#1
Looking for some resources on learning flamenco rhythms, Be it books or web series etc. Help me out if you can please!



Looking to learn how in the hell Gabriela does what she does
#2
Is there anything specifically you're after? If not, then honestly a lot of the percussive stuff isn't exclusive to just flamenco. For the percussive stuff I'd look at artists like Andy Mckee, Jon Gomm, John Butler etc. The percussive stuff can be found everywhere.
If you're after techniques associated with flamenco better start learning rasgueado if you haven't already. It's pretty much the technique that lays the foundation for the majority of flamenco strumming/rhythm. I wouldn't even begin to delve deeper in to the genre until you have learned the basics of rasgueado.
Last edited by vayne92 at Feb 18, 2017,
#3
This guy influenced a lot of my playing styles specifically rumba




He has a website with a lot of great free resources called http://nylonguitarist.com . He hasn't posted in a while, I hope he is okay haha but yeah Sal gave me a good starting point for flamenco and I hold him in very high regards
"ba doo doo ba doo doo ba doo daa"
- earth,wind, and fire
Last edited by hecks at Feb 18, 2017,
#4
Just a heads up - if you actually want to learn "proper" flamenco, keep in mind that it's a really difficult genre to play. Getting a gist of it through a web series is unlikely, and it requires tremendous technical skill. I have no reservations about saying that flamenco is the most difficult guitar oriented genre to play and learn. To be honest, Rodrigo y Gabriela aren't really a flamenco act, they play a fusion of different genres, and their style of percussive playing has very little to do with traditional flamenco techniques.

However, if you're just looking for some tips on getting a flamenco-y feel, and that kind of a percussive thing Gabriela does, just search "percussive acoustic guitar" on youtube and you'll find a ton of lessons since it's kind of a big thing now, and everyone wants to do it. Also check out the guitarists Vayne pointed out.
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Theory: Not rules, just tools.

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*note that by fan i mean that guy who wants his friends to know he knows this totally obscure hip band that only he knows about with 236 views on youtube. lookin' at Kev here
#5
Quote by Kevätuhri
Just a heads up - if you actually want to learn "proper" flamenco, keep in mind that it's a really difficult genre to play. Getting a gist of it through a web series is unlikely, and it requires tremendous technical skill. I have no reservations about saying that flamenco is the most difficult guitar oriented genre to play and learn.


I'd have to agree with this actually. I've played a fair bit of flamenco and to play it and play it well is HARD. You don't see very many people do flamenco justice. Even Paul Gilbert wrote a flamenco song and as far as Paul Gilbert is concerned it's very average. I don't quite know how to articulate what I believe are the struggles of playing flamenco, but if I were to try and explain I would say that no genre demands the "character" in your fingers that flamenco does. It's true that tone and sound in all forms of guitar playing comes from the fingers, but I feel it's exceptionally apparent in flamenco. Not to mention it's probably the only genre that's nearly exclusively played without a guitar pick, so it demands a sort of finesse in not one but two hands.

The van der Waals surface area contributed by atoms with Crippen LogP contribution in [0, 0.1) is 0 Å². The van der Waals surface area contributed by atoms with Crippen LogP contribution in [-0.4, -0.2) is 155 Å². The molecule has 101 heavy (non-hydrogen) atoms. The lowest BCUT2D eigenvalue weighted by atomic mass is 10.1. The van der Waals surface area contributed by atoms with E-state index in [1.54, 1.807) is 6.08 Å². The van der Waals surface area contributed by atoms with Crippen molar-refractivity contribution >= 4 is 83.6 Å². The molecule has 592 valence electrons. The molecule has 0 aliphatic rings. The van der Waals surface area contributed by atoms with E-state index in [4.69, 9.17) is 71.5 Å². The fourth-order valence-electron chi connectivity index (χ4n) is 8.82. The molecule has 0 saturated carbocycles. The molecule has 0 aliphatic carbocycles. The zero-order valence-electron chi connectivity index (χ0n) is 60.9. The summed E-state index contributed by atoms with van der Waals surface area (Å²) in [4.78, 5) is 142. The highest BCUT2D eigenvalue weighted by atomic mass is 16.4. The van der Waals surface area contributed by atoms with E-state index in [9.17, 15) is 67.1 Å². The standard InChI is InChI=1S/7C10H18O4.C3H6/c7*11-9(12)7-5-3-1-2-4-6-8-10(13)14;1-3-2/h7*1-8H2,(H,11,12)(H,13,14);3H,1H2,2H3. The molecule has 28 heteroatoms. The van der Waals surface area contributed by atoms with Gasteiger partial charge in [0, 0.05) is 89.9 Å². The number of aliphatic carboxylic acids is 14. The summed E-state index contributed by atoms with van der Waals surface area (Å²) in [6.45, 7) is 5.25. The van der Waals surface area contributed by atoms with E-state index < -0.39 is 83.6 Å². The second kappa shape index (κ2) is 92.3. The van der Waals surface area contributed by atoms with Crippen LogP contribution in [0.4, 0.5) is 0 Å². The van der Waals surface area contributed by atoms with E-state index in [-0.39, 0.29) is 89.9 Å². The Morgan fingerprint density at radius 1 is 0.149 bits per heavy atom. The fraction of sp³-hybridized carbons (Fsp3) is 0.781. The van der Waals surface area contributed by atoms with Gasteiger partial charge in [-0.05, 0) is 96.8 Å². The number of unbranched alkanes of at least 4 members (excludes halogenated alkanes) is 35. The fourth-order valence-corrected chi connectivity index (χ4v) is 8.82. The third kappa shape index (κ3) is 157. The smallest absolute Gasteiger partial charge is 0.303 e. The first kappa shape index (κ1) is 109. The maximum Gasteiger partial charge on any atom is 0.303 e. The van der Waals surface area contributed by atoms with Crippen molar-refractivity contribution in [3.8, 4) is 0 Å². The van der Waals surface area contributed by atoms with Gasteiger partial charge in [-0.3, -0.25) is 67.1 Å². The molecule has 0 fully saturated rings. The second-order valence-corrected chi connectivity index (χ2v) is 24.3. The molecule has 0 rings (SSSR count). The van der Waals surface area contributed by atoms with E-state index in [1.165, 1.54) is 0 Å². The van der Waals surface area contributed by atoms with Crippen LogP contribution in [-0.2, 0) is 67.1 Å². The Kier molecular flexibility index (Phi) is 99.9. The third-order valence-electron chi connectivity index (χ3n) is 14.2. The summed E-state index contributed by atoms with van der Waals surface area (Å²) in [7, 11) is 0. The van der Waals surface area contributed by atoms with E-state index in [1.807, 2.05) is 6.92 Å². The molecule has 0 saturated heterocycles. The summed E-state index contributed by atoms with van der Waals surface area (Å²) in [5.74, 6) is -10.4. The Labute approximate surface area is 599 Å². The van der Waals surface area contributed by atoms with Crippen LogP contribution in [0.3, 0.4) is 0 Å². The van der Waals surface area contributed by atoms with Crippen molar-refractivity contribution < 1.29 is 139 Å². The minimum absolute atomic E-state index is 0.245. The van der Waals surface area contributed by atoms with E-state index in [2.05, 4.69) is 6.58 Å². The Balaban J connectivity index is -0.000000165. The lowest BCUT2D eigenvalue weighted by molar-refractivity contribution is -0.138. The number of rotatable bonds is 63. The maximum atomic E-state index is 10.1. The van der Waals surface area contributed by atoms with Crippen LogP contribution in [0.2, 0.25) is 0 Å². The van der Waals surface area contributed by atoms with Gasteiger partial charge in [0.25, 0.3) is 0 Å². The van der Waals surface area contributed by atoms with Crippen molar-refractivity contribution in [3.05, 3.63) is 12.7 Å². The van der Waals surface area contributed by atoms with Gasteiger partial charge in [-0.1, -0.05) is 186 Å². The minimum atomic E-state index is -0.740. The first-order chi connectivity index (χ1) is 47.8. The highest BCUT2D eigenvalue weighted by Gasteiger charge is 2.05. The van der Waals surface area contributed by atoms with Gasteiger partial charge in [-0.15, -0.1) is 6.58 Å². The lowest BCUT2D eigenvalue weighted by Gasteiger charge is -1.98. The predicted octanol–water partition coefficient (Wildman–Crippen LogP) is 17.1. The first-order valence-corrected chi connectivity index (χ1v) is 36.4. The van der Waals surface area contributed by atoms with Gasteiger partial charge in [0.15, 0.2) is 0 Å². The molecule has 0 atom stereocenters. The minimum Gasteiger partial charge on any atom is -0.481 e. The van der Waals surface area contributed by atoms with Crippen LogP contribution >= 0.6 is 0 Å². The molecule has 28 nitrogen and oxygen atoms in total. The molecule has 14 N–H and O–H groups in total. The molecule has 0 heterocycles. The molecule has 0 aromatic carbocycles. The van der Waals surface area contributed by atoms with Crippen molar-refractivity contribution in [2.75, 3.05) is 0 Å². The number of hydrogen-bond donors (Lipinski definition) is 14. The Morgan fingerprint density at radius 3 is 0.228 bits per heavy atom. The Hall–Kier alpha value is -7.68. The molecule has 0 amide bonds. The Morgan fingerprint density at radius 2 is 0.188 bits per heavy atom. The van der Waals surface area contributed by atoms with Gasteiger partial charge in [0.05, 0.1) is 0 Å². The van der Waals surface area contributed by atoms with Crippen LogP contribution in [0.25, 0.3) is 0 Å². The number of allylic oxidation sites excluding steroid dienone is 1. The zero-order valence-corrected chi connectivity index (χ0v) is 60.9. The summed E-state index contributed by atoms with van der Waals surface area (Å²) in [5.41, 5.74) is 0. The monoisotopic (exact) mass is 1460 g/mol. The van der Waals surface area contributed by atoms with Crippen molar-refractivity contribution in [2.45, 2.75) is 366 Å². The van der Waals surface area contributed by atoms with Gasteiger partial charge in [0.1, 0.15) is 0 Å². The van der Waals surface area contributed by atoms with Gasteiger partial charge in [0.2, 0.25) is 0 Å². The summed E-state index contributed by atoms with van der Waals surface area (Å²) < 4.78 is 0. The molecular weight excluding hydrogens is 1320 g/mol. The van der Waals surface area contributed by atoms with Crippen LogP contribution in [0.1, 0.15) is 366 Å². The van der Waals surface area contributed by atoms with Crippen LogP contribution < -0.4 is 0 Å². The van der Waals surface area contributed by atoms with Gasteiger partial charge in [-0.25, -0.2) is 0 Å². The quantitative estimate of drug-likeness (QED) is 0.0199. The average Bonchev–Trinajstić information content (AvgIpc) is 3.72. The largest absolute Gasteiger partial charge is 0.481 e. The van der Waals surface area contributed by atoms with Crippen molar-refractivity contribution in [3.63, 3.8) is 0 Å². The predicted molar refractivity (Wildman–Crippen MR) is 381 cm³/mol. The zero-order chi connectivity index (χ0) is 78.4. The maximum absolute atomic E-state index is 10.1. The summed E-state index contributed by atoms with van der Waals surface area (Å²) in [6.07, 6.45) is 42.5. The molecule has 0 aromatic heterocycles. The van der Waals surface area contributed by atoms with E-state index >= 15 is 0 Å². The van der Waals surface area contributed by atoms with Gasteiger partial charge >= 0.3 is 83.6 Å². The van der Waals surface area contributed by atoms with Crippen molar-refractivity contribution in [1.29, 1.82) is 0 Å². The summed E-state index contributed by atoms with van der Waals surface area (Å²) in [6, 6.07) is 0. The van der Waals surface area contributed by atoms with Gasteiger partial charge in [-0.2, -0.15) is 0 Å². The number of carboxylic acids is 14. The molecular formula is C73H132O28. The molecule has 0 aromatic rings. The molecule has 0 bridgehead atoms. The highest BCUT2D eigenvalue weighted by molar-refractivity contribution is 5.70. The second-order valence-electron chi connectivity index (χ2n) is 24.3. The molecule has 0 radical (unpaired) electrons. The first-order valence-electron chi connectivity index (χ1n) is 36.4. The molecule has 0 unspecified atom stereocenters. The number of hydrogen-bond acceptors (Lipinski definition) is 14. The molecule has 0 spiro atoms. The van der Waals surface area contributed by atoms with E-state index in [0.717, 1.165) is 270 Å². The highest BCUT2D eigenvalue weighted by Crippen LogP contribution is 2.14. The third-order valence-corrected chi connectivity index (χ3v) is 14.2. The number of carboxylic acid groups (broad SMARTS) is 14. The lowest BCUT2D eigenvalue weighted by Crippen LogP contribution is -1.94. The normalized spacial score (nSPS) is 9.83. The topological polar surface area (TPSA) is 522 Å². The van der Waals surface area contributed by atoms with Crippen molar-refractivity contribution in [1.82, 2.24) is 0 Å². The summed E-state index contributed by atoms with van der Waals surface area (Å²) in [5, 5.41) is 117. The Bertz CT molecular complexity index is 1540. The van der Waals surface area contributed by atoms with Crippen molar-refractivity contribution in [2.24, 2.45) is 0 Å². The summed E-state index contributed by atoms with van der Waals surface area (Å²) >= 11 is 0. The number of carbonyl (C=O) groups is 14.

I guess that's the word one that actually perfectly describes flamenco - finesse. It requires some serious finesse.
Last edited by vayne92 at Feb 19, 2017,
#6
To add to this, most what is written above this post is correct. Sal's site has some interesting information, read all of it and try the material he provides. He's a decent, humble human being that's just sharing what he knows. And while it's just the tip of an iceberg, it's a good tip to start instead of just plunging into the deep waters that hold the rest.

If you're looking to play Rodrigo y Gabriela type of music, flamenco is possibly not for you. The both of them have on several occasions acknowledged that they do not play flamenco. Some vague techniques have been borrowed, but techniques are, contrary to popular belief, not what makes flamenco the style it is. It helps, of course. But the genre has always expanded beyond 'just singing' to 'singing and playing guitar', to the use of cajon, bass, flute, piano, and so on. This is possible, though some purists will deny it, because flamenco is not a 'technique'. It is a certain view on musical, cultural and historical traditions that are the foundation of flamenco. A rasgueado does not make something flamenco, nor does the combined use of an E and an F chord.

To put it in purely musical terms, Flamenco is music approached from a rhythmical point of view. These are specific rhythms, used to converse to others what we want the music to do. And these are applied to the sub-forms that flamenco has as a genre, which differ musically in terms of structure, time, speed, tonality and feel. If you want to really dive into it, let me know and I'll see what questions I can answer and how/where to help, but I reckon it's wise to decide whether you're actually looking into flamenco, or what is commonly and wrongly 'thought of' as flamenco.
Wise Man Says: The guitar is obviously female, she's got hips, breasts... and a hole.
UG's Flamenco Club
Last edited by FretboardToAsh at Feb 22, 2017,